NICOLA Sturgeon has said Scotland “is on a journey which will end with independence” as opinion polls indicated increasing support for the ambition as the SNP gathered for its annual conference.

The First Minister argued Brexit was a clear illustration of the “democratic deficit” faced by voters north of the Border, 62% of whom opposed the UK’s withdrawal from the EU.

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In an interview with the BBC, Sturgeon said she would give an update on her plans for a second independence referendum before the end of the year once talks between Brussels and London were over.

She said: “I will set out what I think the next steps are when we are at the end of this phase of negotiations.

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“Whether I like it or not – or whether anybody likes it or not – the future of EU/UK relationship is the context in which Scotland will decide that question of independence.”

She added: “I will set out my views on the next steps at that stage, if that’s when Theresa May comes back with the deal.

“It could be later this month, it could be November, it could be December.”

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Asked by presenter Andrew Marr, whether she believed Brexit made independence almost inevitable, she went on: “I think Scottish independence will happen so if you are asking me to use the term ‘inevitable’ I guess yes I would use that.

“I think we are on a journey that will end with independence. I think Brexit brings the issues around this very sharply into focus. That democratic deficit we have seen in the last two years, 62% of people in Scotland voted to remain in the EU and yet in under 200 days we are going to face exit from the EU. It’s hard to think of a better illustration of that democratic deficit than that.”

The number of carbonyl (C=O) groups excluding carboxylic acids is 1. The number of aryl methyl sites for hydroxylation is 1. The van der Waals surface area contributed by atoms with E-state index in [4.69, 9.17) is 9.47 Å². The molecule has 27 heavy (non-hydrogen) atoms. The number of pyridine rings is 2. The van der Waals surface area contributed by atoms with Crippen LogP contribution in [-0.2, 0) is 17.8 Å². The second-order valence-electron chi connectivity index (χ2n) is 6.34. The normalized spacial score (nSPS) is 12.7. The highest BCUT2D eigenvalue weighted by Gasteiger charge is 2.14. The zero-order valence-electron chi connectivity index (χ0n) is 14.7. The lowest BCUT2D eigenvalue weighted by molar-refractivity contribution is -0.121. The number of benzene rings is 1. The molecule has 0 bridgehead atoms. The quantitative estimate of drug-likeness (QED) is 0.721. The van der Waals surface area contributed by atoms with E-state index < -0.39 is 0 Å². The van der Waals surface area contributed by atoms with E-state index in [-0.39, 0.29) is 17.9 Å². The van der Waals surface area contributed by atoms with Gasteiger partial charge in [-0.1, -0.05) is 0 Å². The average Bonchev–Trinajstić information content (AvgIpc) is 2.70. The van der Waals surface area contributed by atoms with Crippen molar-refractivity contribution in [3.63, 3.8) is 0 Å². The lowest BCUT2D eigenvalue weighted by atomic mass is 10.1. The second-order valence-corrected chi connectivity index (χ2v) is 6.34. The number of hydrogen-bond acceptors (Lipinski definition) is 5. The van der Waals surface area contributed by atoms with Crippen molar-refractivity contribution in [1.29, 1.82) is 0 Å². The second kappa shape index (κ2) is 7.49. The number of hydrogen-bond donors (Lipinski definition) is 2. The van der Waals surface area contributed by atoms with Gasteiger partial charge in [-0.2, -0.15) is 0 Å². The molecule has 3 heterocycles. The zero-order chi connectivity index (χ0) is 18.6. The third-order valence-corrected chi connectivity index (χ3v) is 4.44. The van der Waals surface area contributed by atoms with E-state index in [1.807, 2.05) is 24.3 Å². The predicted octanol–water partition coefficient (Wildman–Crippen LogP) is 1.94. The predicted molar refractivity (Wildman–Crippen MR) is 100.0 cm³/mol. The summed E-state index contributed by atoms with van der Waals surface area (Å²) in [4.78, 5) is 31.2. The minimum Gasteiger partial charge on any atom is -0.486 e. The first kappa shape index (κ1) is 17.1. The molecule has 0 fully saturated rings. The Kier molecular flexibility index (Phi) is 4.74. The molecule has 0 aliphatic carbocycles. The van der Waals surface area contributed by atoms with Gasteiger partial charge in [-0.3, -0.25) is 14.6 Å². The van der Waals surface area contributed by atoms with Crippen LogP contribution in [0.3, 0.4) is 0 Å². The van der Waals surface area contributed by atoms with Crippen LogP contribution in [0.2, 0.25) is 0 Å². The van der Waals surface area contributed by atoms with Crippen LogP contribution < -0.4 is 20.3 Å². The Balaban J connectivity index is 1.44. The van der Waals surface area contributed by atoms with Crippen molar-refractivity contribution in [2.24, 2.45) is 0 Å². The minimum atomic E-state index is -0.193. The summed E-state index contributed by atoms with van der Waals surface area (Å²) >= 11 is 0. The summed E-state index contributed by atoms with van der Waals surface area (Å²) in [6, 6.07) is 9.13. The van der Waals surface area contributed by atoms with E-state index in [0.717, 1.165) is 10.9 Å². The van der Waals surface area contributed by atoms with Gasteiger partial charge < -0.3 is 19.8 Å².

Her comments come as May hopes to reach a deal this month on the terms of the UK leaving the bloc and also an outline on the nature of the post-Brexit relationship with the EU.

However it is believed this could happen in November, or possibly even December. The UK is due to leave the EU on March 29 2019, but issues such as the Irish border and trade have stalled talks.

An agreement was hoped to be reached at the EU summit on October 17, but officials say it could be be agreed at a special summit in November or possibly even in December. MPs would then be given a “meaningful vote” on any deal.

If there is likely to be no deal, the EU Withdrawal Act requires the Prime Minister or Brexit Secretary Dominic Raab to make a statement in the Commons before January 21 to inform Parliament what course of action the government is going to take.

A poll published in the Herald on Sunday and The Sun on Sunday suggests a no-deal Brexit would see backing for Scottish independence reach 52%.

The Survation telephone survey of 1013 Scots also shows support would be a 50/50 split if the move goes “as planned”, while support for leaving the UK would be at 46% if there was another referendum tomorrow.

Meanwhile, a poll in The Sunday Times shows backing for independence would grow in the case of a no-deal Brexit – but would not find a majority. The Panelbase survey of 1024 voters in Scotland found support for leaving the UK would increase from 45% in September 2014 to 48%, while support for staying would fall from 55% to 52%.

In her interview on the Andrew Marr show, the First Minister was also asked about the SNP’s Growth Commission report, and whether it would mean extending austerity. She said the report rejected austerity and backed growing public expenditure.

On the Budget 8% deficit, Sturgeon said the current fiscal situation was a reflection of Scotland’s position within the UK and not as it would be as an independent nation.